allows fingerprinting of less than 10 g of sample. However, neutral fragments are not registered by the LAMMA instrument since the minute amounts of products produced per laser shot preclude the use of further ionisation procedures. Therefore, most of the detected ions are probably photolysis products and/or intact ion-molecule complexes and due caution should be exercised in referring to these spectra as "pyrolysis mass spectra".
In principle, laser Py-MS has tremendous potential because it allows rapid direct heating of the sample while heating of large reactive substrate areas is avoided. Moreover, the high spatial resolution achieveable opens up a whole new dimension in the analysis of many different types of samples. Nevertheless, there are serious practical problems in controlling the amount of energy deposited per unit sample volume, in defining optimum parameters and in constructing suitable mass spectrometers for recording laser pyrolysis phenomena. These problems may take many more years before being adequately resolved.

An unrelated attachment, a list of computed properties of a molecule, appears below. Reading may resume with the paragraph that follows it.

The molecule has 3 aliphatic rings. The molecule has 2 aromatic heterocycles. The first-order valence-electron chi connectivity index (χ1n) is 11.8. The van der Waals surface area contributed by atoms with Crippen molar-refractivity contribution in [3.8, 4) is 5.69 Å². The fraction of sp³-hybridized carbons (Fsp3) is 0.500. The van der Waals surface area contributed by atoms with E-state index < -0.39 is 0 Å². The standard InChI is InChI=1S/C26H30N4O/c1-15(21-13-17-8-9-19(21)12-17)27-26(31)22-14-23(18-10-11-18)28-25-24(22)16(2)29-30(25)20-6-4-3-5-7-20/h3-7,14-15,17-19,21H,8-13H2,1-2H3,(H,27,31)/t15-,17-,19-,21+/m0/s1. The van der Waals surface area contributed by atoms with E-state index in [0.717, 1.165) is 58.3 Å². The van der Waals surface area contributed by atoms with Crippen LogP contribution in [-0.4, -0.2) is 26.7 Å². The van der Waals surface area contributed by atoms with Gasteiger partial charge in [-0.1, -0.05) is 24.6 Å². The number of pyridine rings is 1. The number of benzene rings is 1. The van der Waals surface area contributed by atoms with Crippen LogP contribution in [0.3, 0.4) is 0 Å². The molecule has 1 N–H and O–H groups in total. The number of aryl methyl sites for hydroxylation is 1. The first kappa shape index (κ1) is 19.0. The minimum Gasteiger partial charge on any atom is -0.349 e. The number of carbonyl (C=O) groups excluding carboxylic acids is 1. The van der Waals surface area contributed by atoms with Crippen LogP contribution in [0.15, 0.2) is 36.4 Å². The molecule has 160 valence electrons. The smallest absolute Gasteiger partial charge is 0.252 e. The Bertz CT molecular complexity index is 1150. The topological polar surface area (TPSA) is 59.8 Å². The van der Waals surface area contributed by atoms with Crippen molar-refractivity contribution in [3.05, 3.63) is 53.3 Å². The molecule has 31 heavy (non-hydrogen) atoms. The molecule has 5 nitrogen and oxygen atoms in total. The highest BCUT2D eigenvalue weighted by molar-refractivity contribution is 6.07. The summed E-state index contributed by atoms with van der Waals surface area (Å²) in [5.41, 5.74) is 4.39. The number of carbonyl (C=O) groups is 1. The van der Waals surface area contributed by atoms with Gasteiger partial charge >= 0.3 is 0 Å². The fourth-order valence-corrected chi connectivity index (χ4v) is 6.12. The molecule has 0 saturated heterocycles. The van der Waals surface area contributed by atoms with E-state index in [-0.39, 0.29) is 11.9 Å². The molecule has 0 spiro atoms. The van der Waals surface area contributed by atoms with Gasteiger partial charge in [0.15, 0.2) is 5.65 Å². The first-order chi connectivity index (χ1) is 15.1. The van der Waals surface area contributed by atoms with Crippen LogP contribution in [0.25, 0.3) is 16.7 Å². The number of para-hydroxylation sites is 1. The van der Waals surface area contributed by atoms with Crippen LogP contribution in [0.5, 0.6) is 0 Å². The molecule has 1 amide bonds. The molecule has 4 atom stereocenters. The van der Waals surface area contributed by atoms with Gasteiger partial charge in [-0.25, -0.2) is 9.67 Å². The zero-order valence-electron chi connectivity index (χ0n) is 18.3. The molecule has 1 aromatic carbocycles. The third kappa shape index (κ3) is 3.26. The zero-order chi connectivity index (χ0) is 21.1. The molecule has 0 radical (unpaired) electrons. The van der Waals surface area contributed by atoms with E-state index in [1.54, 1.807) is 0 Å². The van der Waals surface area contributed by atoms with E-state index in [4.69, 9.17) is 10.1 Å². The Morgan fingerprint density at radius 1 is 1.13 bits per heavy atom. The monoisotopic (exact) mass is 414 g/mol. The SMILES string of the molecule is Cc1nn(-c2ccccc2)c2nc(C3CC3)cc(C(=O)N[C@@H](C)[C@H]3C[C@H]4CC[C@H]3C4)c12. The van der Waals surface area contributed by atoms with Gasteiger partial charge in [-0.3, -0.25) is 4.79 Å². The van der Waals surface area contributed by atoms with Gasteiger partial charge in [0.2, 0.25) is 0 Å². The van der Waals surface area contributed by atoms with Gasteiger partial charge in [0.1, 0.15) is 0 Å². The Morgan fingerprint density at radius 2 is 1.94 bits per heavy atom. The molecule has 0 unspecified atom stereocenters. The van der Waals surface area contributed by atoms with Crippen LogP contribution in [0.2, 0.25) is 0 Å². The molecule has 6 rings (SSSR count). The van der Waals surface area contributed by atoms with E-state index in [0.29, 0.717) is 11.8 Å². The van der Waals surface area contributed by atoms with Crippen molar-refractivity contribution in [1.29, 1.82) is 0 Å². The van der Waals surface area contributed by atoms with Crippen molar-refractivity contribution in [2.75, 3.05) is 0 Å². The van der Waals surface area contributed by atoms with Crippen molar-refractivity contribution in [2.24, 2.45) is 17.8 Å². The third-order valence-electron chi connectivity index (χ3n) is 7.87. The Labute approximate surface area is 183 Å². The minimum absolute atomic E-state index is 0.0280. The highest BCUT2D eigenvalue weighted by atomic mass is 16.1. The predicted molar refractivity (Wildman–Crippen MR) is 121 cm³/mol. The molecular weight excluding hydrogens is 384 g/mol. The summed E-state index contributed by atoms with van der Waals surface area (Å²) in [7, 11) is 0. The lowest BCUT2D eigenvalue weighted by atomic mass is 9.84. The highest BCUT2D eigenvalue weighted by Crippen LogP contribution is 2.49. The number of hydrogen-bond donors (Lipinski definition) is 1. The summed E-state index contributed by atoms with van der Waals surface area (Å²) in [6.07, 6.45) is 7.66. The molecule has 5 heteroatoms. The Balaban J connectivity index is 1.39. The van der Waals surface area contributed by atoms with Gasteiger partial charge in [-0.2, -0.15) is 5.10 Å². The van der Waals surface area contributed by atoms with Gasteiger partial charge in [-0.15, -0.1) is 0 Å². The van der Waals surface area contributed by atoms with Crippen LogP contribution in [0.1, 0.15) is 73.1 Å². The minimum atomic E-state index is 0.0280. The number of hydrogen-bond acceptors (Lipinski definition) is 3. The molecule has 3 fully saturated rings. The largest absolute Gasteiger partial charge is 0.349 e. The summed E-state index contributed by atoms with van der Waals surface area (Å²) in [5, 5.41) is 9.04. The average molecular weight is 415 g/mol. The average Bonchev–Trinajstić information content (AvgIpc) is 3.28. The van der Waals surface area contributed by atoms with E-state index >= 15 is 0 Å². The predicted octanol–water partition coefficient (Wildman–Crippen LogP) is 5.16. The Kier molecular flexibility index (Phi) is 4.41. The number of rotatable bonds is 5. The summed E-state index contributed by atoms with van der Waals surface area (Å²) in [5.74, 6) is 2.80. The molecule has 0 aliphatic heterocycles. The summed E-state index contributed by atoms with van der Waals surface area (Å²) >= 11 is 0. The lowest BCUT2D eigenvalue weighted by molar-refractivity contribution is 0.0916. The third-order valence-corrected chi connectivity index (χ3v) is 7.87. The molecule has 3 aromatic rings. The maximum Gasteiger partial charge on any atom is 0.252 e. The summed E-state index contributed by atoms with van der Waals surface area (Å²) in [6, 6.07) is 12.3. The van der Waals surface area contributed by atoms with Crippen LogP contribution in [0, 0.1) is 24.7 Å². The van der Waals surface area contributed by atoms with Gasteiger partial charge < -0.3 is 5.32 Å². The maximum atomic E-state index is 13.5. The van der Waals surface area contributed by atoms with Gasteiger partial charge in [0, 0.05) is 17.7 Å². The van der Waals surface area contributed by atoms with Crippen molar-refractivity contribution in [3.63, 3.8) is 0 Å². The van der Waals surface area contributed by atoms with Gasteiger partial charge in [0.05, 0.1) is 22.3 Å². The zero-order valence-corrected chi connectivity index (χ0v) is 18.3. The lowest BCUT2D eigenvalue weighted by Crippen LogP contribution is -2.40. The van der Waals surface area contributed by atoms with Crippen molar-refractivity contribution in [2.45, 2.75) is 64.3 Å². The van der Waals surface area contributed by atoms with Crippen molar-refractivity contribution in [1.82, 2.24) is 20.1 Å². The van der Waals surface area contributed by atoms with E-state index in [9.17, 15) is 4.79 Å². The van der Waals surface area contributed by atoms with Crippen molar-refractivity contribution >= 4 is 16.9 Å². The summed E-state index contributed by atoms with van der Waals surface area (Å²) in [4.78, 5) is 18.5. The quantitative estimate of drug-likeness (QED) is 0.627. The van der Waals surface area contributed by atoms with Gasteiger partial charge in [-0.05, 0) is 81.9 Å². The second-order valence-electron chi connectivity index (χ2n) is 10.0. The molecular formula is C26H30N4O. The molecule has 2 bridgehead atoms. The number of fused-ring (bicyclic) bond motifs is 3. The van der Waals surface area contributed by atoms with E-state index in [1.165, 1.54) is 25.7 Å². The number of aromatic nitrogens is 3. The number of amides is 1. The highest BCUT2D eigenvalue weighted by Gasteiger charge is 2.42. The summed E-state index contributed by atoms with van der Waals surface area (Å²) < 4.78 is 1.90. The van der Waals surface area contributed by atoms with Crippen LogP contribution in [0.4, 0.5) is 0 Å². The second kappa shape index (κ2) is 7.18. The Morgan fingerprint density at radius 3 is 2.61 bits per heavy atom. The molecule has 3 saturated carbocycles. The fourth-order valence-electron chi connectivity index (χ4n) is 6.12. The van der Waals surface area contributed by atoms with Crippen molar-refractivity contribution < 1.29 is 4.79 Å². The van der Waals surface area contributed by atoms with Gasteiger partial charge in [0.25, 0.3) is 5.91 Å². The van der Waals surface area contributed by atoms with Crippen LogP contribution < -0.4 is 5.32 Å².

A highly promising approach towards the simultaneous detection of ions from laser processes, without resorting to time-of-flight systems or photographic plates, is the development of electro-optical ion detectors using channel electron multiplier arrays in combination with vidicon or photodiode array readout systems (refs. 38, 39). This approach, however, is costly, technically complex and still in a relatively early stage of development.
Was this article helpful?